Referring now to FIG. 7, a further sacrificial oxide (referred to hereinafter as a surface sacrificial oxide) 28 is deposited as a blanket layer or grown by, for example, thermal oxidation. In the latter case, the grown oxide will be principally formed on the active areas in a manner advantageous to developing desired corner geometry of the gate oxide and electrode as will be discussed below with reference to FIG. 14. (Again, oxide is strongly preferred for process convenience and minimization of process steps but other materials could be used.) A combination of oxide growth followed by blanket oxide layer deposition may also develop selected differences in thickness of oxide layer 28 in much the profile illustrated in order to exercise even more control over the corner geometry.
As shown in FIG. 8, the surface sacrificial oxide can now be etched by any process which is largely selective between the surface sacrificial layer 28 material and the substrate 10 material. The etch process serves to both provide for the removal of surface contaminants and to develop control or gate electrode geometry in accordance with the invention. The etch process is preferably continued somewhat beyond the point at which the surface of the silicon in the active areas is exposed to develop depressions 30 at the edges of the isolation trenches. The formation of these depressions 30 may be facilitated by the production of internal stresses in grown oxide at the interface between the active area portion of the substrate and the trench material since the grown oxide is of greater volume than the silicon prior to oxidation. The extent of the depressions 30 determines the dimensions of gate electrode wrap-around along the sides of the conduction channel which has been found to be very predictably determinative of threshold voltage of the transistor in accordance with the invention as will be discussed more fully below in connection with FIG. 10.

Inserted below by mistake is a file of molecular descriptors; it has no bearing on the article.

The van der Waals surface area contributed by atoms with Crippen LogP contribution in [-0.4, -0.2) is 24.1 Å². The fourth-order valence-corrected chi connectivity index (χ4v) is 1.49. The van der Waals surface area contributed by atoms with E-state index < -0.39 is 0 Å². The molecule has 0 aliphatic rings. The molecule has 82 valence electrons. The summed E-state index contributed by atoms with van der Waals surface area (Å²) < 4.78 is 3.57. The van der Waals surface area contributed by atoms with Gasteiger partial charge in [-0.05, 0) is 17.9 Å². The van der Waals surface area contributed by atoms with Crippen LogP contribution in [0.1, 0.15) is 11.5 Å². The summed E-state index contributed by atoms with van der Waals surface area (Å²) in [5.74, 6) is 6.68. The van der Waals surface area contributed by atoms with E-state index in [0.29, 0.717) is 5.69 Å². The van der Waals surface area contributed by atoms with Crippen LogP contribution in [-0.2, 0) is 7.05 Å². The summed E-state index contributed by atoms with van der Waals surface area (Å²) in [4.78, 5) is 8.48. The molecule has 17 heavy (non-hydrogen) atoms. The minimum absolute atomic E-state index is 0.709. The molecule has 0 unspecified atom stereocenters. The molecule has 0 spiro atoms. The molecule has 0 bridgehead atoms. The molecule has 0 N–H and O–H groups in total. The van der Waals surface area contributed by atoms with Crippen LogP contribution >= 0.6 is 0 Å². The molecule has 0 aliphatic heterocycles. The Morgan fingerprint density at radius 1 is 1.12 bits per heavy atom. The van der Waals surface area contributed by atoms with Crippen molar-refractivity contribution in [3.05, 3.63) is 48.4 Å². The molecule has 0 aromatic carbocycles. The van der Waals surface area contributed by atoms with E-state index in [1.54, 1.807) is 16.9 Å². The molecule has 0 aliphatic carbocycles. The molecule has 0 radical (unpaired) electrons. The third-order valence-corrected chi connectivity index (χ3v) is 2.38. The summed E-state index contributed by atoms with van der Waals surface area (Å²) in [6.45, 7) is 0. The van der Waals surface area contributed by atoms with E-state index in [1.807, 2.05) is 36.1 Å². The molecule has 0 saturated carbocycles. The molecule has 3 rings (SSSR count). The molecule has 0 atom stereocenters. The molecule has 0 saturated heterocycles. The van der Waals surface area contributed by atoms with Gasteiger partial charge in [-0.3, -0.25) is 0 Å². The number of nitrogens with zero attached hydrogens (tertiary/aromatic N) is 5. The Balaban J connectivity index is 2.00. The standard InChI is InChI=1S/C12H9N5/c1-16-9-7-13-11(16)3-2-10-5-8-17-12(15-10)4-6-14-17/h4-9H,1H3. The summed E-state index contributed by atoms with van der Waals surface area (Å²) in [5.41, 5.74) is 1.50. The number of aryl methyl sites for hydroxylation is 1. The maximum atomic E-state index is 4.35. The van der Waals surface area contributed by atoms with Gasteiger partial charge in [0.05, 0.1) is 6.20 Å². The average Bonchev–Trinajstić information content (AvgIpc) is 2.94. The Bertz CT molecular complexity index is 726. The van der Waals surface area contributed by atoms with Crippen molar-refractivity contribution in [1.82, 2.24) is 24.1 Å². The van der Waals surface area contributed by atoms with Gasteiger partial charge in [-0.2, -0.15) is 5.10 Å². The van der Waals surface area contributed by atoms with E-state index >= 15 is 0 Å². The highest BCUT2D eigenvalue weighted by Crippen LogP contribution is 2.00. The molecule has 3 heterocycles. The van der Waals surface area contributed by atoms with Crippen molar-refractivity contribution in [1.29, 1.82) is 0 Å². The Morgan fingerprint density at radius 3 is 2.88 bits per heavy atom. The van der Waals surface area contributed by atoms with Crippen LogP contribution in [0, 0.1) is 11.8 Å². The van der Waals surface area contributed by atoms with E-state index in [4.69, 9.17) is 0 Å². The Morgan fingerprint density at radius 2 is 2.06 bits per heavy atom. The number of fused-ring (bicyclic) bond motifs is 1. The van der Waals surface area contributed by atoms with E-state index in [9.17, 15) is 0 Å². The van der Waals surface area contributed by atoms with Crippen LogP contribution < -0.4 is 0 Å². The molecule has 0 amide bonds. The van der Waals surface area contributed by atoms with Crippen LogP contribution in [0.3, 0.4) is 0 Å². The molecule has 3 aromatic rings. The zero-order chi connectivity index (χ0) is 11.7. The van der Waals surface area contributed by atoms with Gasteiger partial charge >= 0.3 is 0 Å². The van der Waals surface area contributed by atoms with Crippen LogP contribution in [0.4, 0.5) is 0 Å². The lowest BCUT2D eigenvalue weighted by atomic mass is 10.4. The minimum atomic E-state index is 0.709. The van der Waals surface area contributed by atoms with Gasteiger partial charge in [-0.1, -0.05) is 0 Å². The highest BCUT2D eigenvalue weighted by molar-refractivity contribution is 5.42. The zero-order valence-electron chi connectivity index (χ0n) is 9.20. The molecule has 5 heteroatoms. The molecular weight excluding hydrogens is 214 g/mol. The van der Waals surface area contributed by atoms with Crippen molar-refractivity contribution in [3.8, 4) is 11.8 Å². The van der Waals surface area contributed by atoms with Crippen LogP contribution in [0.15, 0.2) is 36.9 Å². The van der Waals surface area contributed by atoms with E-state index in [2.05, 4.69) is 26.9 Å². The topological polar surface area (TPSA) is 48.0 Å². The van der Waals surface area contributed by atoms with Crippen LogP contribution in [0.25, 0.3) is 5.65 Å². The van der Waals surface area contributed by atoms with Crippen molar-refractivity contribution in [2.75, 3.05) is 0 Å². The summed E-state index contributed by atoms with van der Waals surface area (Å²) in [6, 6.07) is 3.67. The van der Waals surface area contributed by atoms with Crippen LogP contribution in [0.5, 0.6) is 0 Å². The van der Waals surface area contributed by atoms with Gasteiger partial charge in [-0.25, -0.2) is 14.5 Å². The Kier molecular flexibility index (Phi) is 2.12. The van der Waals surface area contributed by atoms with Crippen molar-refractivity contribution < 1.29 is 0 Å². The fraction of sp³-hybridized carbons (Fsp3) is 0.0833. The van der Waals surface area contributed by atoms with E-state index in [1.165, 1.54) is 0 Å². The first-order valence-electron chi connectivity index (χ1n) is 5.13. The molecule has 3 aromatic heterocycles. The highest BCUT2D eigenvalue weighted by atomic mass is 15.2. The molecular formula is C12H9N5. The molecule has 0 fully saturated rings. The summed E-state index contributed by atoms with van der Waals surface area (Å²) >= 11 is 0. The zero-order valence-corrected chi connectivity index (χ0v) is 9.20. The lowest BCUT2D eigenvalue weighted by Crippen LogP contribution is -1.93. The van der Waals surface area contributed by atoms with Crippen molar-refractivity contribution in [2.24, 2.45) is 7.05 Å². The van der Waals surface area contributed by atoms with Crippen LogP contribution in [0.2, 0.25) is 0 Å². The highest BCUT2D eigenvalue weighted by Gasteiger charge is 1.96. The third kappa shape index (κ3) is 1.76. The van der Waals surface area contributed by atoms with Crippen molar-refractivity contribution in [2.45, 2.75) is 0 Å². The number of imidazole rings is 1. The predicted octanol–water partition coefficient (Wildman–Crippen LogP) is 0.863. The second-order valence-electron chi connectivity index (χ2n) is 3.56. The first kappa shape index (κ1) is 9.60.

The transistor may then be completed as shown in FIG. 9 by implantation 32, formation of a thin gate insulator (e.g. oxide, nitride, composite or layered structure) 34 and the deposition and patterning of gate electrode 36 of either metal or polysilicon. Again, particularly if the gate oxide is formed by thermal oxidation, the oxide will form principally on the exposed silicon and will not affect the geometry of depressions 30. Even if deposited, the thin gate insulator layer 34 will be highly conformal and will substantially preserve the geometry of depressions 30. However, in the latter case, deposition by a method of known character as to relative degree of isotropy and anisotropy can be used, if desired, to subtly tailor the wrap-around geometry as may be found advantageous. However, as will now be explained, the dimension, F, bears the most important effect on transistor threshold.
Specifically, as shown in FIG. 10, the conduction/cut-off threshold Vt, of the resulting transistor is plotted (in millivolts) as a function of the control gate wrap around distance F (in nanometers). As can be seen, the threshold Vt, is reduced in a substantially linear fashion as dimension F increases. It appears that this relationship can be extrapolated to greater dimensions of control gate wrap-around than is represented in FIG. 10 although it is to be expected that a limit on threshold reduction will exist due to other properties of the design of a particular transistor and, in any event, reduction of threshold beyond about 0.4 volts would be of limited, if any, utility in a logic circuit.
While a preferred form of the manufacturing process for the transistor in accordance with the invention has been provided above, an alternative process may be used as will now be discussed in connection with FIGS. 11-13 and which will serve as a generalization of variations of the process in accordance with the invention which may be exploited to advantage in achieving the above-noted objects thereof. Specifically, FIG. 11 shows, in cross-section, an early stage in fabrication of the transistor in which active areas A have been defined by the formation of isolation structures 112 which separate them. As is well-understood in the art, such isolation structures may take many forms (e.g. shallow trench, deep trench, recessed oxide and the like as well as other structures employing a trench, such as storage capacitors) and are generally composed of oxide and employed where particularly high integration density is desired. Other insulating materials may be employed but oxide is preferred for the practice of the invention, particularly where the substrate 10 is silicon. However, other substrate materials such as germanium, and other insulating materials may be employed such as nitride or oxide and nitride may be employed, as desired, within the principles of the invention.